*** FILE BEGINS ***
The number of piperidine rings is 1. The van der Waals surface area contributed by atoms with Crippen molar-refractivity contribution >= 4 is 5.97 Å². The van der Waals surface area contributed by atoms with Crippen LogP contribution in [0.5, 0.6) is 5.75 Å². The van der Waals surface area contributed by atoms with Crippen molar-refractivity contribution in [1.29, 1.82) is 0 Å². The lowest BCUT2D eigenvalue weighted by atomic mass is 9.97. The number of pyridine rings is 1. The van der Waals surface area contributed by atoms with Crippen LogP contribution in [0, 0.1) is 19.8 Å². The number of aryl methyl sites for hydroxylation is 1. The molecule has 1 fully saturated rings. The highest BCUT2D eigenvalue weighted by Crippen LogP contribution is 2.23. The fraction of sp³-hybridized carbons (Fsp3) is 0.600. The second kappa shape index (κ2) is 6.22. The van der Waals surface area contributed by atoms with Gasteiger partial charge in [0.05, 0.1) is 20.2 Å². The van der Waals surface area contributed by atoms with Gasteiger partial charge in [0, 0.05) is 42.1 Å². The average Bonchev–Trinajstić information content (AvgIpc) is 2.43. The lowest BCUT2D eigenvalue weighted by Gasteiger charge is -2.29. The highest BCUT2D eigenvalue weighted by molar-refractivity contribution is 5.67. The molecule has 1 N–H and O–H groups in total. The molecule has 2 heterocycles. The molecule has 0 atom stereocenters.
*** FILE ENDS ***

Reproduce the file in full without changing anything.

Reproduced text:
The number of piperidine rings is 1. The van der Waals surface area contributed by atoms with Crippen molar-refractivity contribution >= 4 is 5.97 Å². The van der Waals surface area contributed by atoms with Crippen LogP contribution in [0.5, 0.6) is 5.75 Å². The van der Waals surface area contributed by atoms with Crippen molar-refractivity contribution in [1.29, 1.82) is 0 Å². The lowest BCUT2D eigenvalue weighted by atomic mass is 9.97. The number of pyridine rings is 1. The van der Waals surface area contributed by atoms with Crippen LogP contribution in [0, 0.1) is 19.8 Å². The number of aryl methyl sites for hydroxylation is 1. The molecule has 1 fully saturated rings. The highest BCUT2D eigenvalue weighted by Crippen LogP contribution is 2.23. The fraction of sp³-hybridized carbons (Fsp3) is 0.600. The second kappa shape index (κ2) is 6.22. The van der Waals surface area contributed by atoms with Gasteiger partial charge in [0.05, 0.1) is 20.2 Å². The van der Waals surface area contributed by atoms with Gasteiger partial charge in [0, 0.05) is 42.1 Å². The average Bonchev–Trinajstić information content (AvgIpc) is 2.43. The lowest BCUT2D eigenvalue weighted by Gasteiger charge is -2.29. The highest BCUT2D eigenvalue weighted by molar-refractivity contribution is 5.67. The molecule has 1 N–H and O–H groups in total. The molecule has 2 heterocycles. The molecule has 0 atom stereocenters.